I highly recommend the VIA fellowship program, as well as other programs in general, especially if you are looking for a smaller, intimate organization that does an excellent job in promoting healthy cross-cultural exchange and learning!

Yes, I recommend this program

Amazing Experience

I was an adult participant on the 2014 Indonesia-United States Youth Leadership Program. My experience in the program was enlightening, fun, and life-changing. The staff was professional, helpful, and engaging at every step in the process. They provided a dynamic balance of experiential learning and culturally-informed travel experiences. I would recommend VIA programs to anyone who is looking for a meaningful, insightful, and fun global experience.

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Indonesia Youth Leadership Program

The Youth Leadership Program to Indonesia was the most formative experiences I have had in high school. It is rare to have the ability to travel abroad and be truly immersed within the culture and community of the country you are visiting. It is these experiences that open your eyes to the great diversity and traditions of the world. The VIA staff is what made this possible. I experienced a side of Bali and Jogja that most tourists never see. I learned about the issues people from Indonesia face, and the ways in which they combat these issues. I met people who demonstrated the importance of civic engagement and the acceptance of all people. The staff constantly encouraged us to dive in and take what we learned back home. What we discovered was that while the issues may be different, the work and actions of the citizens are the same.. The VIA staff guided our way to developing our own leadership and communication skills. VIA offers a unique blend of cultural exposure and a concentration on personal growth. I am constantly thinking back to what I learned and experienced in Indonesia. Entering my senior year, I could not be more thankful for the opportunity for intellectual and personal growth the Indonesian Youth Leadership Program offered.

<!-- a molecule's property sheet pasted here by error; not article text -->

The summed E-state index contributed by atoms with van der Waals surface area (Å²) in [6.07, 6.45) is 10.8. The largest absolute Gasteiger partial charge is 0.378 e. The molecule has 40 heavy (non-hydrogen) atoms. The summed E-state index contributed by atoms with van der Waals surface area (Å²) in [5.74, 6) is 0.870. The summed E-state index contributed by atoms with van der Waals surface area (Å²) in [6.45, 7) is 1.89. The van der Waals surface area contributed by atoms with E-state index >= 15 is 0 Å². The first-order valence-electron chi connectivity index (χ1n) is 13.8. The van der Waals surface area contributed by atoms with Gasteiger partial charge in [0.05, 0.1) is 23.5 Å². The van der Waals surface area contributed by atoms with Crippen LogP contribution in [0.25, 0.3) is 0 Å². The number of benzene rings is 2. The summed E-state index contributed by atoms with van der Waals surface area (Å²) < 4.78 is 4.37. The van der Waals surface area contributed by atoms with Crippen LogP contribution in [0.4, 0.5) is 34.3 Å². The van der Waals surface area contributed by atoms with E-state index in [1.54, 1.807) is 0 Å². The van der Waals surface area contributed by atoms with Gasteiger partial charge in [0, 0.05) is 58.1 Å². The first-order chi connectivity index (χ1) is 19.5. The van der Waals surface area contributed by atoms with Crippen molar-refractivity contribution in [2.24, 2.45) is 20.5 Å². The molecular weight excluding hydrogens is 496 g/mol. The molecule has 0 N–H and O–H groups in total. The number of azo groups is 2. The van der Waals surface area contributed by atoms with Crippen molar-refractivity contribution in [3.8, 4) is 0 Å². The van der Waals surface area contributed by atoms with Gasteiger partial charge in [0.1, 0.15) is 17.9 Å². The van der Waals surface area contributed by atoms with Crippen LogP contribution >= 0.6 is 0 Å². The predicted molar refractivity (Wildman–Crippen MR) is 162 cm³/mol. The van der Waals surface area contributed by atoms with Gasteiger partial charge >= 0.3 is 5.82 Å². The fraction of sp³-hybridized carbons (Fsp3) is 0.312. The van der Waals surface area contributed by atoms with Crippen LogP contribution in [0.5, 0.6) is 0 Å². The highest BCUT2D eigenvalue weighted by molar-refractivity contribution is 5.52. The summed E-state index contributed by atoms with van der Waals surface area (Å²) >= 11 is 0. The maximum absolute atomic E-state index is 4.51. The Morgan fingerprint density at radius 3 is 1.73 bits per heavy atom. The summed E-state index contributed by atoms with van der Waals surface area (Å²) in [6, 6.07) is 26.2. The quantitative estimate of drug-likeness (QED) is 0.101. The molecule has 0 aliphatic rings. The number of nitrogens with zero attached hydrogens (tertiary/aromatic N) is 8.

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Hike to Borobudur

4:00 AM we left our homestay in Jogjakarta departing for the Borobudur Temple in an attempt at catching an Instagram worthy picture. At this point we had spent nearly two weeks together and it was towards the end of our first week in Jogja, however previous to this day I really hadn't bought into the whole program. However on this early morning trip followed by a late night reflection everything on this trip seemed to connect and I finally realized how important this trip had been to me and the lasting impact it would have on me. Beyond the picture and beyond the beautiful view from the top of this Buddhist Temple, the impact that the discussion that started on leadership leading to compromise and finished with a reflection of the two weeks will forever stick in my head. Looking back on this one month summer program I can guarantee anyone that is fortunate enough to go on this trip will have countless experiences that will shape them beyond that one month. The leadership skills and peace and conflict skills we learned on this trip were only the beginning of the transformation that will come on this trip. Additionally, the people that you will meet along this one month are connections that will last for long beyond this month, the learning environment they create is unlike anything that can be experienced in a school environment. All in all this trip is one the best experiences I have ever had.